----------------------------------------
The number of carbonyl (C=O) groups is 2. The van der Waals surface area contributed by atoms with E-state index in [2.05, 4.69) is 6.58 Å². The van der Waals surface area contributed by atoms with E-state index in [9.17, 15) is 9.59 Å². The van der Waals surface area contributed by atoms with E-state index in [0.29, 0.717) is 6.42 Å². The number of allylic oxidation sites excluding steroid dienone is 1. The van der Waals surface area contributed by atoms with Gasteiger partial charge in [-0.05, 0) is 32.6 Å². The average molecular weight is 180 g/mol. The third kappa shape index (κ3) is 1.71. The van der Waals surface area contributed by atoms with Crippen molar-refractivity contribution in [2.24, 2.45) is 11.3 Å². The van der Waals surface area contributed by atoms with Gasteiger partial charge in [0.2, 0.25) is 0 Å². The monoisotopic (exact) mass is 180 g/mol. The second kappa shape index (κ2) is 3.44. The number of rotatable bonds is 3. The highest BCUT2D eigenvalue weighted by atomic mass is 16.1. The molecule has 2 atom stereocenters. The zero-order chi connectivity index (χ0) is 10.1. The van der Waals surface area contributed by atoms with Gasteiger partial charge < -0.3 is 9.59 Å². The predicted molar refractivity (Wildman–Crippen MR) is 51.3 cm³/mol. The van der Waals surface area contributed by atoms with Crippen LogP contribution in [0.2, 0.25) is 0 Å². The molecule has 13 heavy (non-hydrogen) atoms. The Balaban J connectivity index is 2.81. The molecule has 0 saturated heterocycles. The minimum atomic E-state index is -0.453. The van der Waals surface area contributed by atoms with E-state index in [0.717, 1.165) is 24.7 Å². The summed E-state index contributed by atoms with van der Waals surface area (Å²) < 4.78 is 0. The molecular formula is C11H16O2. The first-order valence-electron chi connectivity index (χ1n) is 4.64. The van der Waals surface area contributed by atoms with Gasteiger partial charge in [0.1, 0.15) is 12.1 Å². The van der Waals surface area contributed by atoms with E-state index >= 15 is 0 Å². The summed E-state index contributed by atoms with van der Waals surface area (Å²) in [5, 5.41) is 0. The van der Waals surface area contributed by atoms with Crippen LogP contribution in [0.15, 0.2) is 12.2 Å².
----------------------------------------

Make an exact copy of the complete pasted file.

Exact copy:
The number of carbonyl (C=O) groups is 2. The van der Waals surface area contributed by atoms with E-state index in [2.05, 4.69) is 6.58 Å². The van der Waals surface area contributed by atoms with E-state index in [9.17, 15) is 9.59 Å². The van der Waals surface area contributed by atoms with E-state index in [0.29, 0.717) is 6.42 Å². The number of allylic oxidation sites excluding steroid dienone is 1. The van der Waals surface area contributed by atoms with Gasteiger partial charge in [-0.05, 0) is 32.6 Å². The average molecular weight is 180 g/mol. The third kappa shape index (κ3) is 1.71. The van der Waals surface area contributed by atoms with Crippen molar-refractivity contribution in [2.24, 2.45) is 11.3 Å². The van der Waals surface area contributed by atoms with Gasteiger partial charge in [0.2, 0.25) is 0 Å². The monoisotopic (exact) mass is 180 g/mol. The second kappa shape index (κ2) is 3.44. The number of rotatable bonds is 3. The highest BCUT2D eigenvalue weighted by atomic mass is 16.1. The molecule has 2 atom stereocenters. The zero-order chi connectivity index (χ0) is 10.1. The van der Waals surface area contributed by atoms with Gasteiger partial charge < -0.3 is 9.59 Å². The predicted molar refractivity (Wildman–Crippen MR) is 51.3 cm³/mol. The van der Waals surface area contributed by atoms with Crippen LogP contribution in [0.2, 0.25) is 0 Å². The molecule has 13 heavy (non-hydrogen) atoms. The Balaban J connectivity index is 2.81. The molecule has 0 saturated heterocycles. The minimum atomic E-state index is -0.453. The van der Waals surface area contributed by atoms with E-state index in [0.717, 1.165) is 24.7 Å². The summed E-state index contributed by atoms with van der Waals surface area (Å²) < 4.78 is 0. The molecular formula is C11H16O2. The first-order valence-electron chi connectivity index (χ1n) is 4.64. The van der Waals surface area contributed by atoms with Gasteiger partial charge in [0.1, 0.15) is 12.1 Å². The van der Waals surface area contributed by atoms with E-state index >= 15 is 0 Å². The summed E-state index contributed by atoms with van der Waals surface area (Å²) in [5, 5.41) is 0. The van der Waals surface area contributed by atoms with Crippen LogP contribution in [0.15, 0.2) is 12.2 Å².